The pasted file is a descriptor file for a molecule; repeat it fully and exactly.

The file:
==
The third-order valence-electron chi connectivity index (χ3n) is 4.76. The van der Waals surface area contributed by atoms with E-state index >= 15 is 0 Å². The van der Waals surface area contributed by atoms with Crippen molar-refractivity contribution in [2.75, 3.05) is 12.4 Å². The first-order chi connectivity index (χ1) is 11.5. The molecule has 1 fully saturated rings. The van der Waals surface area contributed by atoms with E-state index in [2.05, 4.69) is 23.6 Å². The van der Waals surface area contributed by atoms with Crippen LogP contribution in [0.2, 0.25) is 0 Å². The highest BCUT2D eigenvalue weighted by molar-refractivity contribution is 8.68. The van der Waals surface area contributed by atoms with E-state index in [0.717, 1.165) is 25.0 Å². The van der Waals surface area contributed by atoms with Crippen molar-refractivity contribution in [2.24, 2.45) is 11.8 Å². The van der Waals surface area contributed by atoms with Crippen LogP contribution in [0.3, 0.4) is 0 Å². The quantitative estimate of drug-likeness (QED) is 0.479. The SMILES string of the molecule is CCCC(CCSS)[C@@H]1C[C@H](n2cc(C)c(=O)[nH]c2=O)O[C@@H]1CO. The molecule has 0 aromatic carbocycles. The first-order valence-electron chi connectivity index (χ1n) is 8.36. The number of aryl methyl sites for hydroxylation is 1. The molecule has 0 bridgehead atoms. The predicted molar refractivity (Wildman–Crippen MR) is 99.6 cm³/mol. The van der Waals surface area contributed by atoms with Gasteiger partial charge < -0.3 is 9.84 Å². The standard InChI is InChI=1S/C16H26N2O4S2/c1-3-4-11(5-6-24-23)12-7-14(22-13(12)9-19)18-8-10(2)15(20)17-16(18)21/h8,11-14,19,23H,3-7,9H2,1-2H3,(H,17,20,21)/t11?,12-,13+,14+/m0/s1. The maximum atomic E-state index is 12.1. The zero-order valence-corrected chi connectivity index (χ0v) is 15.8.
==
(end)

The third-order valence-electron chi connectivity index (χ3n) is 4.76. The van der Waals surface area contributed by atoms with E-state index >= 15 is 0 Å². The van der Waals surface area contributed by atoms with Crippen molar-refractivity contribution in [2.75, 3.05) is 12.4 Å². The first-order chi connectivity index (χ1) is 11.5. The molecule has 1 fully saturated rings. The van der Waals surface area contributed by atoms with E-state index in [2.05, 4.69) is 23.6 Å². The van der Waals surface area contributed by atoms with Crippen LogP contribution in [0.2, 0.25) is 0 Å². The highest BCUT2D eigenvalue weighted by molar-refractivity contribution is 8.68. The van der Waals surface area contributed by atoms with E-state index in [0.717, 1.165) is 25.0 Å². The van der Waals surface area contributed by atoms with Crippen molar-refractivity contribution in [2.24, 2.45) is 11.8 Å². The van der Waals surface area contributed by atoms with Crippen LogP contribution in [0.3, 0.4) is 0 Å². The quantitative estimate of drug-likeness (QED) is 0.479. The SMILES string of the molecule is CCCC(CCSS)[C@@H]1C[C@H](n2cc(C)c(=O)[nH]c2=O)O[C@@H]1CO. The molecule has 0 aromatic carbocycles. The first-order valence-electron chi connectivity index (χ1n) is 8.36. The number of aryl methyl sites for hydroxylation is 1. The molecule has 0 bridgehead atoms. The predicted molar refractivity (Wildman–Crippen MR) is 99.6 cm³/mol. The van der Waals surface area contributed by atoms with Gasteiger partial charge < -0.3 is 9.84 Å². The standard InChI is InChI=1S/C16H26N2O4S2/c1-3-4-11(5-6-24-23)12-7-14(22-13(12)9-19)18-8-10(2)15(20)17-16(18)21/h8,11-14,19,23H,3-7,9H2,1-2H3,(H,17,20,21)/t11?,12-,13+,14+/m0/s1. The maximum atomic E-state index is 12.1. The zero-order valence-corrected chi connectivity index (χ0v) is 15.8.